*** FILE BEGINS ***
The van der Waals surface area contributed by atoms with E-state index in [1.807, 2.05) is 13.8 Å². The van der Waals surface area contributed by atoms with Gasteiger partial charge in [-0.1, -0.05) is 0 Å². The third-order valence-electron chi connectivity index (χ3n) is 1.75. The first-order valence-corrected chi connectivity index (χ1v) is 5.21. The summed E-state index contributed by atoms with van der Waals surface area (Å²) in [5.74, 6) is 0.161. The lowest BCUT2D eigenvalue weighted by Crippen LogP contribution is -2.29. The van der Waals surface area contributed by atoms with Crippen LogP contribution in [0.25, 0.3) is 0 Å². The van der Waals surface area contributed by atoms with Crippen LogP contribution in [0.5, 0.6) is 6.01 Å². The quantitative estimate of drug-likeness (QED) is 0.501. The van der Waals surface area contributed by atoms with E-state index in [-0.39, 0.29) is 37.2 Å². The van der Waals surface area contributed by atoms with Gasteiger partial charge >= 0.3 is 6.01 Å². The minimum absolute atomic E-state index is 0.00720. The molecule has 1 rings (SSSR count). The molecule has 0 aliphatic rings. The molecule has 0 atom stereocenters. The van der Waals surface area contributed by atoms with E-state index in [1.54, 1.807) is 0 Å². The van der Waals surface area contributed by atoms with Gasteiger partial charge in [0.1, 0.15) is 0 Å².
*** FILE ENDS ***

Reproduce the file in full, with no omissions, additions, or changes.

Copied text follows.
The van der Waals surface area contributed by atoms with E-state index in [1.807, 2.05) is 13.8 Å². The van der Waals surface area contributed by atoms with Gasteiger partial charge in [-0.1, -0.05) is 0 Å². The third-order valence-electron chi connectivity index (χ3n) is 1.75. The first-order valence-corrected chi connectivity index (χ1v) is 5.21. The summed E-state index contributed by atoms with van der Waals surface area (Å²) in [5.74, 6) is 0.161. The lowest BCUT2D eigenvalue weighted by Crippen LogP contribution is -2.29. The van der Waals surface area contributed by atoms with Crippen LogP contribution in [0.25, 0.3) is 0 Å². The van der Waals surface area contributed by atoms with Crippen LogP contribution in [0.5, 0.6) is 6.01 Å². The quantitative estimate of drug-likeness (QED) is 0.501. The van der Waals surface area contributed by atoms with E-state index in [-0.39, 0.29) is 37.2 Å². The van der Waals surface area contributed by atoms with Gasteiger partial charge >= 0.3 is 6.01 Å². The minimum absolute atomic E-state index is 0.00720. The molecule has 1 rings (SSSR count). The molecule has 0 aliphatic rings. The molecule has 0 atom stereocenters. The van der Waals surface area contributed by atoms with E-state index in [1.54, 1.807) is 0 Å². The van der Waals surface area contributed by atoms with Gasteiger partial charge in [0.1, 0.15) is 0 Å².